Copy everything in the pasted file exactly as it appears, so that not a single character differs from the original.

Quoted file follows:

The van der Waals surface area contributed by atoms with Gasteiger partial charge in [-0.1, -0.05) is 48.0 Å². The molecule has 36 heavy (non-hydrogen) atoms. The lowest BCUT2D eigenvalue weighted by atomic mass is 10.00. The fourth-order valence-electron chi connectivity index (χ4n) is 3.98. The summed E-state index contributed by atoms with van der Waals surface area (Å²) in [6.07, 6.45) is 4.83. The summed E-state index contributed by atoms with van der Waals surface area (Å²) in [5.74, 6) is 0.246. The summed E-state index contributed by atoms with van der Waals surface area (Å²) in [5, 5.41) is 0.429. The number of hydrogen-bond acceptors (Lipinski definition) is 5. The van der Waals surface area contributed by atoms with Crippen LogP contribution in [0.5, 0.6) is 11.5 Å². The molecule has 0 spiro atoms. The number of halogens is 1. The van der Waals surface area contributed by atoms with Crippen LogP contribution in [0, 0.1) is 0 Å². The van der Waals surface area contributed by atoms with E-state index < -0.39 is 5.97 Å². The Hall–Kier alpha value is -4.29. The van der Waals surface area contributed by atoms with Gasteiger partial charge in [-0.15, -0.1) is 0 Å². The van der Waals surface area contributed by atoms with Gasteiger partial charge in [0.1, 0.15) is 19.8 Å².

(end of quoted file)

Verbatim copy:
The van der Waals surface area contributed by atoms with Gasteiger partial charge in [-0.1, -0.05) is 48.0 Å². The molecule has 36 heavy (non-hydrogen) atoms. The lowest BCUT2D eigenvalue weighted by atomic mass is 10.00. The fourth-order valence-electron chi connectivity index (χ4n) is 3.98. The summed E-state index contributed by atoms with van der Waals surface area (Å²) in [6.07, 6.45) is 4.83. The summed E-state index contributed by atoms with van der Waals surface area (Å²) in [5.74, 6) is 0.246. The summed E-state index contributed by atoms with van der Waals surface area (Å²) in [5, 5.41) is 0.429. The number of hydrogen-bond acceptors (Lipinski definition) is 5. The van der Waals surface area contributed by atoms with Crippen LogP contribution in [0.5, 0.6) is 11.5 Å². The molecule has 0 spiro atoms. The number of halogens is 1. The van der Waals surface area contributed by atoms with Crippen LogP contribution in [0, 0.1) is 0 Å². The van der Waals surface area contributed by atoms with E-state index < -0.39 is 5.97 Å². The Hall–Kier alpha value is -4.29. The van der Waals surface area contributed by atoms with Gasteiger partial charge in [-0.15, -0.1) is 0 Å². The van der Waals surface area contributed by atoms with Gasteiger partial charge in [0.1, 0.15) is 19.8 Å².